Companies are constantly looking for better, more secure ways of storing their data, and one option is underground data centers. The increase of risks like extreme weather and cybercriminals has created demand for decommissioned military bases and abandoned mines for use in data storage and computing facilities.
The distance between most of these sites and big cities lowers the likelihood of disastrous events like the failure of communication systems or power grids, making them especially appealing for highly regulated sectors like healthcare, finance, government and other industries.
A data center outage can have far-reaching effects, preventing users from accessing critical applications and documents. Mother nature, in particular, can wreak havoc on data center operations, damaging equipment and disrupting the flow of electricity. Even a brief moment of downtime may translate into a significant loss of revenue as clients take their business to service providers with a more reliable delivery history. Across the globe, security concerns are being addressed by investing in underground data centers.
European Underground Data Centers
This week, data center provider Green Mountain opened its second underground facility in Norway. The first in Stavanger, is housed within a mountain once used to store military ammunition for NATO.
The new Norway data center, which occupies 226,000 square feet, is situated within a valley bordered by two hydroelectric stations allowing easy access to power. According to Green Mountain CEO Knut Moluag, there are four power stations within a three mile range.
Molaug noted that Green Mountain is specifically targeting financial services companies in the U.K. because the new facility is able to offer the level of security the industry requires. Norway’s largest financial services group, DNB, is already using space in the center as a disaster recovery site.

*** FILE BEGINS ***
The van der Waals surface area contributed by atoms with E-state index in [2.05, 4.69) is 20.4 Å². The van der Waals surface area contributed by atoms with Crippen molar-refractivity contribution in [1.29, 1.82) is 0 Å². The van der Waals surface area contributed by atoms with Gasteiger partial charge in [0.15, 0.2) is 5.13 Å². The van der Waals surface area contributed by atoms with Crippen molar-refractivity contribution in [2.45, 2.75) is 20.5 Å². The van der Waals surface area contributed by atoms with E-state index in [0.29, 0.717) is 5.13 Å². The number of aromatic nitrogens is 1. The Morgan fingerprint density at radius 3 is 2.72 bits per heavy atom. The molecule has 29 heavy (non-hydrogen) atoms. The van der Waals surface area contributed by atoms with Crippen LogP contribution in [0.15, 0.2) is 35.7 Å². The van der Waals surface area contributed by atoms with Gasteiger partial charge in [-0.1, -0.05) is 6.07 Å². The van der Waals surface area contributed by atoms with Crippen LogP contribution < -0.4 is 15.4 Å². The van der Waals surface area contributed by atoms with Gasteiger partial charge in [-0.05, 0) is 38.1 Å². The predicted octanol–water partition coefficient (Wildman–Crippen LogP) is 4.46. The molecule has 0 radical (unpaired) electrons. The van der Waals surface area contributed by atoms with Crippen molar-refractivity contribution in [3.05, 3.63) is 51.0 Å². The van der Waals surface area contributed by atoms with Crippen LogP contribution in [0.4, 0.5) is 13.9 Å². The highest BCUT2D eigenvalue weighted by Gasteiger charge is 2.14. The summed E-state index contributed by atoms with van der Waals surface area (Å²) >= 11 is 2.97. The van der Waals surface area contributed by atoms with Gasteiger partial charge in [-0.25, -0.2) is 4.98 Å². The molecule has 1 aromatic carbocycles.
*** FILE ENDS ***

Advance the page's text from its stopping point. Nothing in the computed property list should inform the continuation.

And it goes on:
Most banks and financial organizations prefer to use data centers located nearby their offices to ensure a low latency connection. According to Molaug, data from the new facility can be transferred from the Green Mountain center to London’s Square Mile in 6.5 milliseconds. The latency is very low because the fiber stops on oil rigs and then continues on, versus making hundreds of stops as a normal connection would.
Underground U.S. Data Centers
Closer to home, Massachusetts-based Iron Mountain is also employing an underground data center approach. The firm built a facility in Boyers, Pennsylvania inside a former U.S. Steel limestone mine. The site, used for archive storage since 1954, has more than six million square feet of developable space.
The center is separated from the outside world by more than 200 feet of rock, making it immune to weather, sunspots and electromagnetic pulses. The facility has no roof or windows and can only be accessed by a single entrance which is protected by armed guards. The temperature within the Pennsylvania data center sits at the mid-50s all year because the limestone walls absorb the heat created by the server racks. Also used for cooling is a shallow, 150 acre lake contained within the mine. Cold water from the lake can be circulated in place of chillers, dramatically reducing operation and construction costs.
The center provides colocation services for some of the biggest IT users in the country., including Marriott International, which leased 12,500 square feet in the underground facility in 2008 for disaster recovery purposes.
The U.S. is home to many other underground facilities, including Granite Mountain Records Vault Utah data center, Info Bunker’s Iowa data center, Winchester Business Center’s Missouri data center, Cavern Technologies’ Kansas data center, Westland Bunker Texas data center, and Subtropolis’ Missouri data center.